updated 09:40 am EDT, Mon April 6, 2009
802.11n on iPhone, Touch?
Upgraded versions of the iPod touch -- and possibly the iPhone -- should add 802.11n to their stable of wireless technologies, investigation shows. Deeper penetration into the iPhone 3.0 beta firmware is said to show specifications for a Broadcom 802.11n module, hidden within resource files for a third-generation Touch. The BCM4329 chipset is also said to be low-power, thanks to special management; conserving power could an essential point in the iPhone, sometimes criticized for having a short battery life.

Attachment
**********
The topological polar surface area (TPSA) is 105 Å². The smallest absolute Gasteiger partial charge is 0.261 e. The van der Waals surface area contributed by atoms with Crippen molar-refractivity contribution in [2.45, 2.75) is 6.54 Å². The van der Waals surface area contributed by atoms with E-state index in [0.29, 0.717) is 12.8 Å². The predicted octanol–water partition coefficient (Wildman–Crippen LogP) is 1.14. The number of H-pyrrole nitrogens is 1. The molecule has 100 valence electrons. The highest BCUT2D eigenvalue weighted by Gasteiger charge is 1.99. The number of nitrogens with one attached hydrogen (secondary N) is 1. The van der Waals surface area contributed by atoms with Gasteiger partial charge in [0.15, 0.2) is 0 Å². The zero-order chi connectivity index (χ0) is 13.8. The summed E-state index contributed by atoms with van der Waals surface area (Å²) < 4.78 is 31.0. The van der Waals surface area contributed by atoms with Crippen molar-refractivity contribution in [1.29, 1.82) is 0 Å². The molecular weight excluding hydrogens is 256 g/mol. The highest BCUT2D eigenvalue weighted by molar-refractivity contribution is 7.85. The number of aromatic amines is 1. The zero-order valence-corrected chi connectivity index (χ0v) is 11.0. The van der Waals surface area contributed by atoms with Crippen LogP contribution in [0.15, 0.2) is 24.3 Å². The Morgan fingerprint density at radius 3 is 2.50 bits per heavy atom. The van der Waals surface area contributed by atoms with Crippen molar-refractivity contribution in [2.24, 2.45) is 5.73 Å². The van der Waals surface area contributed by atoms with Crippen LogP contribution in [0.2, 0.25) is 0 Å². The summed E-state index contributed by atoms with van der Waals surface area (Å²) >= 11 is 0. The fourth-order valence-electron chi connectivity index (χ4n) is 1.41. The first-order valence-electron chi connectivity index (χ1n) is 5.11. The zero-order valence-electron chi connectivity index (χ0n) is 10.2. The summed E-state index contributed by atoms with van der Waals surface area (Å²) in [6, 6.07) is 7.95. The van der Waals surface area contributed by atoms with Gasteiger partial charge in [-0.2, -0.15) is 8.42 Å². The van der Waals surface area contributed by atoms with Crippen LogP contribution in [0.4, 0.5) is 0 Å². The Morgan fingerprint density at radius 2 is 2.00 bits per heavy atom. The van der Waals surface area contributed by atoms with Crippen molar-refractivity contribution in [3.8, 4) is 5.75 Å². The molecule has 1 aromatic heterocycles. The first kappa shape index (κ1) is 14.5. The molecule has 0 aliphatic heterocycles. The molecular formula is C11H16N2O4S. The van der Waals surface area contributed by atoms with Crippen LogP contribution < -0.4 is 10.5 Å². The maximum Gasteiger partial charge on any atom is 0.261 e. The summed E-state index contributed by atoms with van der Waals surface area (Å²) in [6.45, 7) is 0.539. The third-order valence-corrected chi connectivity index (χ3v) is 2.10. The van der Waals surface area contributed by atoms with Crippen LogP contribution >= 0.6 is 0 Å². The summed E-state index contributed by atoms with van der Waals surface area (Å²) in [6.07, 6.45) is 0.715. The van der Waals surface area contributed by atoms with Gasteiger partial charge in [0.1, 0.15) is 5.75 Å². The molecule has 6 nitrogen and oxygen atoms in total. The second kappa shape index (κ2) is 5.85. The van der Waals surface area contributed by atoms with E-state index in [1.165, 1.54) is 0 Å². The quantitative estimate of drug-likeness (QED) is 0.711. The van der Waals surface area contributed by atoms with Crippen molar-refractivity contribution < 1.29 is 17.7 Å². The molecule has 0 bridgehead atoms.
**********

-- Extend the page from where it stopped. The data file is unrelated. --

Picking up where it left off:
The addition of 802.11n should further enable Touches and iPhones to connect to prevalent 5GHz Wi-Fi networks, instead of the rarer 802.11a option or defaulting back to 2.4GHz 802.11b/g. AirPort routers without the latest dual-band technology have been unable to support Touches and iPhones without falling back to 2.4GHz, sacrificing the peak Mac and PC speeds possible with 802.11n. The 2.4GHz frequency can also be subject to interference from a variety of electronics.